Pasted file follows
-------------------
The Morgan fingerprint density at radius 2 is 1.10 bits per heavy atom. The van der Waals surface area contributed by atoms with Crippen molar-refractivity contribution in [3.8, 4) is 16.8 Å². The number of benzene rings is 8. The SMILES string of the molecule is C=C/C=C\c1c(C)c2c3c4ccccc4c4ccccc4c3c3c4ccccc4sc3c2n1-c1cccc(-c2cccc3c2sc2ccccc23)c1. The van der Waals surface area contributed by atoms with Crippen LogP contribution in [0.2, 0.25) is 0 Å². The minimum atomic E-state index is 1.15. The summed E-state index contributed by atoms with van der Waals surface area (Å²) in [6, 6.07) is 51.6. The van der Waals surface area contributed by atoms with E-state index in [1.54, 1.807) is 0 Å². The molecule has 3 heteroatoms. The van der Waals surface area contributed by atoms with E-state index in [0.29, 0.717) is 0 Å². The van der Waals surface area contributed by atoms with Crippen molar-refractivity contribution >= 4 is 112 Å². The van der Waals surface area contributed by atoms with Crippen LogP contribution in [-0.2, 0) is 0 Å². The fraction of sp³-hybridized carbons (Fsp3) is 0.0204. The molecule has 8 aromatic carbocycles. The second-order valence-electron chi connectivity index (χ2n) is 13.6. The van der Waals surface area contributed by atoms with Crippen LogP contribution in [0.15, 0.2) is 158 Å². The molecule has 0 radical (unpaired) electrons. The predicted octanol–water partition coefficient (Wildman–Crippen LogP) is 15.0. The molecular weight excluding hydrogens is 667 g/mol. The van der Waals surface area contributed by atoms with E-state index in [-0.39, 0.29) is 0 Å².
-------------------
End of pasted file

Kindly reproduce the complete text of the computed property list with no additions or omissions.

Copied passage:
The Morgan fingerprint density at radius 2 is 1.10 bits per heavy atom. The van der Waals surface area contributed by atoms with Crippen molar-refractivity contribution in [3.8, 4) is 16.8 Å². The number of benzene rings is 8. The SMILES string of the molecule is C=C/C=C\c1c(C)c2c3c4ccccc4c4ccccc4c3c3c4ccccc4sc3c2n1-c1cccc(-c2cccc3c2sc2ccccc23)c1. The van der Waals surface area contributed by atoms with Crippen LogP contribution in [0.2, 0.25) is 0 Å². The minimum atomic E-state index is 1.15. The summed E-state index contributed by atoms with van der Waals surface area (Å²) in [6, 6.07) is 51.6. The van der Waals surface area contributed by atoms with E-state index in [1.54, 1.807) is 0 Å². The molecule has 3 heteroatoms. The van der Waals surface area contributed by atoms with E-state index in [0.29, 0.717) is 0 Å². The van der Waals surface area contributed by atoms with Crippen molar-refractivity contribution >= 4 is 112 Å². The van der Waals surface area contributed by atoms with Crippen LogP contribution in [-0.2, 0) is 0 Å². The fraction of sp³-hybridized carbons (Fsp3) is 0.0204. The molecule has 8 aromatic carbocycles. The second-order valence-electron chi connectivity index (χ2n) is 13.6. The van der Waals surface area contributed by atoms with Crippen LogP contribution in [0.15, 0.2) is 158 Å². The molecule has 0 radical (unpaired) electrons. The predicted octanol–water partition coefficient (Wildman–Crippen LogP) is 15.0. The molecular weight excluding hydrogens is 667 g/mol. The van der Waals surface area contributed by atoms with E-state index in [-0.39, 0.29) is 0 Å².